We are not referring to a few extra pounds you might have put on after the holidays, but being consistently overweight. The more fatty tissue you have, especially inside muscles and around your abdomen, the more resistant your cells are to the action of insulin. What does it mean? Blood sugar usually rises after eating, but typically insulin is released from the pancreas in response to high levels of blood glucose. When you have prediabetes, this process begins to work improperly. Instead of fueling your cells, sugar builds up in your bloodstream. This usually happens when the pancreas is unable to produce enough insulin or cells become resistant to the action of insulin and do not respond to it the way they normally should. So a good way to slim down your waistline is to include more vegetables in your diet “You can use the ‘plate’ method, where half your plate is filled with vegetables, a fourth is a protein, and a fourth is a whole-grain starch,” says Elizabeth Halprin, MD, an endocrinologist at Joslin Diabetes Center in Boston.

5. You indulge your sweet tooth

Indulge Tooth

Candy, chocolate cake, cream-filled cookies…they are all delicious, but especially if you have a family history of type 2 diabetes, it’s a good idea not to indulge in sugar. Overeating not only sweets but also refined carbohydrates – bread, rice, pasta, potatoes – as well as processed meat can raise blood sugar and put you at risk of borderline diabetes.  Focus instead on whole foods and complex carbohydrates such as beans, grains, and starchy vegetables.  A diet high in fruits, vegetables, nuts, whole grains, and olive oil is associated with a lower risk of prediabetes.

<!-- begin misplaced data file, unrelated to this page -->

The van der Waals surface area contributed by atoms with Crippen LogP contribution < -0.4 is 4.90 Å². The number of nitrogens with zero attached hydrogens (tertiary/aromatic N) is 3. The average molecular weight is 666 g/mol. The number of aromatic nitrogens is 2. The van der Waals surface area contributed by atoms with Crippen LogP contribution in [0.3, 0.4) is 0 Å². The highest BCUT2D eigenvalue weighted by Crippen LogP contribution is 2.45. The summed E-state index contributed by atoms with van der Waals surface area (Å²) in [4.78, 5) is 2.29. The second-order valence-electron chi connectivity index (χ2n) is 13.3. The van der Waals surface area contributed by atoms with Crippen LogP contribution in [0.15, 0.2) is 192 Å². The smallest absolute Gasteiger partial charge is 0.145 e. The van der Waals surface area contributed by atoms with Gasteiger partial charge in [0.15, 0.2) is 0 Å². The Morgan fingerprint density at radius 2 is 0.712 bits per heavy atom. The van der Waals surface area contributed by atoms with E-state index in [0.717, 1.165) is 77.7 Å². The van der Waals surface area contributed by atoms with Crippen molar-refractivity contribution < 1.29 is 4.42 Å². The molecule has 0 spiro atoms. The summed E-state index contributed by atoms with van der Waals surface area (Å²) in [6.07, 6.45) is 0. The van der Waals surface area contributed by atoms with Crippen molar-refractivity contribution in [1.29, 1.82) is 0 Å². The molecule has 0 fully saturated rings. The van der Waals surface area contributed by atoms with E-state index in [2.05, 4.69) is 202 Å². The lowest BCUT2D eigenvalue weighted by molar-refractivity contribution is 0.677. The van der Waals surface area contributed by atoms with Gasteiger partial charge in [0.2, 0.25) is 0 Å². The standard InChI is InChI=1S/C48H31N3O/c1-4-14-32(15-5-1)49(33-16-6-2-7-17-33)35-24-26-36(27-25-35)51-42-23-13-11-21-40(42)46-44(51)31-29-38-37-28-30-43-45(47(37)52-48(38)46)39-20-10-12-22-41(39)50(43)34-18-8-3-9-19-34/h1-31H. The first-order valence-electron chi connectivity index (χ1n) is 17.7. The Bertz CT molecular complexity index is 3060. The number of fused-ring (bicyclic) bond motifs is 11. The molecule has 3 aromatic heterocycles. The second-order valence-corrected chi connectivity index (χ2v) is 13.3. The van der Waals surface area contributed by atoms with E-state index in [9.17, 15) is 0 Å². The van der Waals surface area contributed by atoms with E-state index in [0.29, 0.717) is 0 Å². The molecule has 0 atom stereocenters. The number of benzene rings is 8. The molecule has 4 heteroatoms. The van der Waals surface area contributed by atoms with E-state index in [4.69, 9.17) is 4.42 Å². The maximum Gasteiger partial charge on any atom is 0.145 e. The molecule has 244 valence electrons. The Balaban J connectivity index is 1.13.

4. Skin symptoms of prediabetes

Symptoms Of Prediabetes

Another red flag of prediabetes might manifest through changes on your skin. If you notice your skin darkened on the back of your neck, armpits, knuckles, knees, and elbows, it could be a sign of insulin resistance and prediabetes.

3. Sedentary lifestyle

Sedentary